kykNET Overberg Airshow 2012

Report and Photography by Jens Frischmuth

The 2012 kykNET Overberg Airshow took place on the 21st of April at the South African Air Force's Test Flight and Development Centre (TFDC) near Bredasdorp in the Western Cape. Despite persistent morning rain, the airshow turned out to be a great success and the action was fast and furious once proceedings got under way. The TFDC airshows are always unique as this venue is one of very few places in the world were live weapons are fired during an airshow. This year proved no exception and the airshow lived up to expectations.

The evening before the airshow, a wine auction was held at the base. This was preceded by a twilight airshow, which took place just before dark. The Agusta A-109 helicopter display included the release of flares, which looked spectacular in the low evening light. Seeing the Gripen fly a display with the afterburner clearly visible in the fading light is something that will long be remembered by everyone who witnessed this spectacular display flown by Blokkies Joubert.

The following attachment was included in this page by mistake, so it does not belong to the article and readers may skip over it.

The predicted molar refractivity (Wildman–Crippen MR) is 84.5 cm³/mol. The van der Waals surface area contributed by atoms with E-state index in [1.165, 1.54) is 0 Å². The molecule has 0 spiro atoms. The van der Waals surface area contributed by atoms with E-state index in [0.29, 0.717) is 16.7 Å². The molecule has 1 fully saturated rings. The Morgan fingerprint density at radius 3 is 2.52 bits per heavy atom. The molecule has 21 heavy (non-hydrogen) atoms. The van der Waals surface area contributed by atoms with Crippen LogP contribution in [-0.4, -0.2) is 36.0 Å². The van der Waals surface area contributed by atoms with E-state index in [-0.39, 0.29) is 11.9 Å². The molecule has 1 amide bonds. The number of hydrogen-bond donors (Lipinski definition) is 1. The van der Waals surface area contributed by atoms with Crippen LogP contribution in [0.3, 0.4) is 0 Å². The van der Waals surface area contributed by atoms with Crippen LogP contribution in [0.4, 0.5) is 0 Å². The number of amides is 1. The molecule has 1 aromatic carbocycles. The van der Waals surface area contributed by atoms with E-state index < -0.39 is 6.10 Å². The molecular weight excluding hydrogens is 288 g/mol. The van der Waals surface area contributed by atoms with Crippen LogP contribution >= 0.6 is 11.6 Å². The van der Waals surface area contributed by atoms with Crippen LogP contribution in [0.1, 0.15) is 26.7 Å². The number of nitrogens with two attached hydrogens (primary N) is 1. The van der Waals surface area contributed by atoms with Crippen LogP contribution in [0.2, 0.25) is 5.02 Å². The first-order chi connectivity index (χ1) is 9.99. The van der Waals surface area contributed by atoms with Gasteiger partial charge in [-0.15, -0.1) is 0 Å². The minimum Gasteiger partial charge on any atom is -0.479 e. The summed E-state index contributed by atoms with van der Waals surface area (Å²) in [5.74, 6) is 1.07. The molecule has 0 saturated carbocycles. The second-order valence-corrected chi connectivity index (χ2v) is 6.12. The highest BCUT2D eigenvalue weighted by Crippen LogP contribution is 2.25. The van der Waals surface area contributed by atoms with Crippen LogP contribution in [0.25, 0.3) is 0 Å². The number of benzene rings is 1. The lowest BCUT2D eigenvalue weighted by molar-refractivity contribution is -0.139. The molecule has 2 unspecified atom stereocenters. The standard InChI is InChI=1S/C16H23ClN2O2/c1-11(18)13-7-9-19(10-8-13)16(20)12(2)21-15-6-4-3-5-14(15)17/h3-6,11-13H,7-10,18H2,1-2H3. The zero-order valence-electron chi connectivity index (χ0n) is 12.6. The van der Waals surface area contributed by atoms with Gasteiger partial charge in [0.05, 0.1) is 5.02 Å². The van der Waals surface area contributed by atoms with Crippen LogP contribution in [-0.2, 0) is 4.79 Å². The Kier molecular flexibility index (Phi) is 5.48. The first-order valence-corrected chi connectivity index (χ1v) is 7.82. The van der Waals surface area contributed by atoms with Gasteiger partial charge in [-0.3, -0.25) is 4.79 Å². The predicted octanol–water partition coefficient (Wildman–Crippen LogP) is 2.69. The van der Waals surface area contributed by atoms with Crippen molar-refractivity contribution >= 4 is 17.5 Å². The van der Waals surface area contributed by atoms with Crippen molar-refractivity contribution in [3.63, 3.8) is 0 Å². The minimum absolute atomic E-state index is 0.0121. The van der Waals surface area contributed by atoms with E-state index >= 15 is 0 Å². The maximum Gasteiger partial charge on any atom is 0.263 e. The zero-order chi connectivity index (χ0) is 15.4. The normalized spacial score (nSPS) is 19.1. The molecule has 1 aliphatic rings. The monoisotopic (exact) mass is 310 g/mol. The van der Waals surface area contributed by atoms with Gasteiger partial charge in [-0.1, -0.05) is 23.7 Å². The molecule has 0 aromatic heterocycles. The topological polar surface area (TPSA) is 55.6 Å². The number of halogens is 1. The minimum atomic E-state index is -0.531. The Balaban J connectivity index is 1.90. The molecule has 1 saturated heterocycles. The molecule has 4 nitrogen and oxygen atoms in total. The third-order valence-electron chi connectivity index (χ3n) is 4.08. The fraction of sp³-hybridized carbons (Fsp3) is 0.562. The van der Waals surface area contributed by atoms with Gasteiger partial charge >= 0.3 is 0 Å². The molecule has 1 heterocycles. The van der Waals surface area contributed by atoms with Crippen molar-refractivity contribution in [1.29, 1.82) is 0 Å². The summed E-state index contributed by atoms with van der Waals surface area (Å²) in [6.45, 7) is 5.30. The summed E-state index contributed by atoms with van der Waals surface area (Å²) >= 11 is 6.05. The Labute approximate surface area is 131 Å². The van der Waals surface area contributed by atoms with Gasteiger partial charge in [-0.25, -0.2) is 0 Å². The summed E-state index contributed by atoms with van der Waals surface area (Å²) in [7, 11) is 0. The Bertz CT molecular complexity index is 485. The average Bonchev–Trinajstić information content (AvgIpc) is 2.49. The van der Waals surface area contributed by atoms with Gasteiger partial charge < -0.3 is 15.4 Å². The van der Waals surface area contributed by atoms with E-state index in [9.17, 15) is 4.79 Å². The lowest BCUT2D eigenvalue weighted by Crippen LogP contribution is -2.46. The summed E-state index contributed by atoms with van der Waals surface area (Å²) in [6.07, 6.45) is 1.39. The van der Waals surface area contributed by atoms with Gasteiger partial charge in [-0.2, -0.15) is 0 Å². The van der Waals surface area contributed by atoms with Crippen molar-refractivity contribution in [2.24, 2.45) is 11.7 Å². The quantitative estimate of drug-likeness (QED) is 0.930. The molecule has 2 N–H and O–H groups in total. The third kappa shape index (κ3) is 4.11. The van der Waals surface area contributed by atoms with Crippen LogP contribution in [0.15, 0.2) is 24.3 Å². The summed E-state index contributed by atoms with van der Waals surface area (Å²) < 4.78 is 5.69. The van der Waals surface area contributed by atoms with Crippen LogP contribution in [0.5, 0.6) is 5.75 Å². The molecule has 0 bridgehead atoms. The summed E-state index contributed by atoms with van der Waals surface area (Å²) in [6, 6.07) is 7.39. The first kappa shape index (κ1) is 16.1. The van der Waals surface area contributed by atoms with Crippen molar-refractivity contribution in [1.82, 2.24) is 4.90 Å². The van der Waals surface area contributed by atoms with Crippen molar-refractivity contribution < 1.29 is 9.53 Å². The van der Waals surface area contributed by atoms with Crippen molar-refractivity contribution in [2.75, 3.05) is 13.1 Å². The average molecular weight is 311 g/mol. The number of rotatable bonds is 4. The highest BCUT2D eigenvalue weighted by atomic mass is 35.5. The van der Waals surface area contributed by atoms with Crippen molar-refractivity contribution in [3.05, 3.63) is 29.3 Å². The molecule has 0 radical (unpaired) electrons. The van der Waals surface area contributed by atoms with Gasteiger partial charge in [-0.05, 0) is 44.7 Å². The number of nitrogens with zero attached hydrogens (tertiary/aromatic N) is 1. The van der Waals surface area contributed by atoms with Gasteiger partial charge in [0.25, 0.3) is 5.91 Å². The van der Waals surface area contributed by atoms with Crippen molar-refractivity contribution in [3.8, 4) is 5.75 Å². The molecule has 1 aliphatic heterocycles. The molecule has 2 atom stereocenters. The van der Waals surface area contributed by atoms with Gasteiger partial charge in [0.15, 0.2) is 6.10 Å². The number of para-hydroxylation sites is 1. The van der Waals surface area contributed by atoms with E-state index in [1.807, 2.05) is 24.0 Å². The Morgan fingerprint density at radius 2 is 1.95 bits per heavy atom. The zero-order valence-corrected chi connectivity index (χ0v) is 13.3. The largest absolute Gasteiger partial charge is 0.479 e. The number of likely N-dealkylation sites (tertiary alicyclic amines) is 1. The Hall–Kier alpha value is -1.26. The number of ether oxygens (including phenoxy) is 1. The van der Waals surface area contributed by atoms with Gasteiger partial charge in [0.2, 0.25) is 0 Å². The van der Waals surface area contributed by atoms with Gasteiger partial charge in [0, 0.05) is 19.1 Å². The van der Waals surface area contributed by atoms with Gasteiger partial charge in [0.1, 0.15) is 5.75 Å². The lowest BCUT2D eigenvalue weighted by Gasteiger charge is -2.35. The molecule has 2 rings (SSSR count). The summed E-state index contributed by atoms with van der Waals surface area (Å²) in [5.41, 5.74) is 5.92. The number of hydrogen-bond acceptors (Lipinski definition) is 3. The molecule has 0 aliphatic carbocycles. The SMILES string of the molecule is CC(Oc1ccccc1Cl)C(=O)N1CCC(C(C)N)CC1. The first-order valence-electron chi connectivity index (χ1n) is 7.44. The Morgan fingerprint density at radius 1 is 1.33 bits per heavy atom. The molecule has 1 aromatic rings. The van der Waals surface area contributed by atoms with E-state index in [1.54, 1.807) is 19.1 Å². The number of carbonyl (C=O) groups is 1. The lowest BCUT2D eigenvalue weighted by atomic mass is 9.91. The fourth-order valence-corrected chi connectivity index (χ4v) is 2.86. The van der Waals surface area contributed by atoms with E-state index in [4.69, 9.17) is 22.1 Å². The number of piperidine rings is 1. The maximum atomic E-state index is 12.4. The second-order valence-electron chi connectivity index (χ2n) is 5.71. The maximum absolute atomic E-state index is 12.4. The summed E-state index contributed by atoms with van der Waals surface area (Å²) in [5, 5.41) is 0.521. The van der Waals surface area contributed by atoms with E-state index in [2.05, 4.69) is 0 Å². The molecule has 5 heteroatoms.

The airshow on Saturday started an hour late because of rain showers that passed over the Air Force Base during the morning. Finally, at 11am, proceedings got underway with displays by the South African Air Force's Agusta A-109 and Denel Oryx helicopters. This was followed by a display of a 35 Squadron C-47 Dakota. When the Silver Falcons taxied out for their morning display at around 11.30, they taxied along the runway and straight into another rain shower. They made the sensible decision to return to their staging area and wait for the weather to clear. Fortunately, the weather took a turn for the better from there on and by late afternoon, there was clear blue sky. The organizers and safety director did a splendid job in getting just about all the scheduled displays in before 5pm and after the flying resumed at midday, the action was non-stop.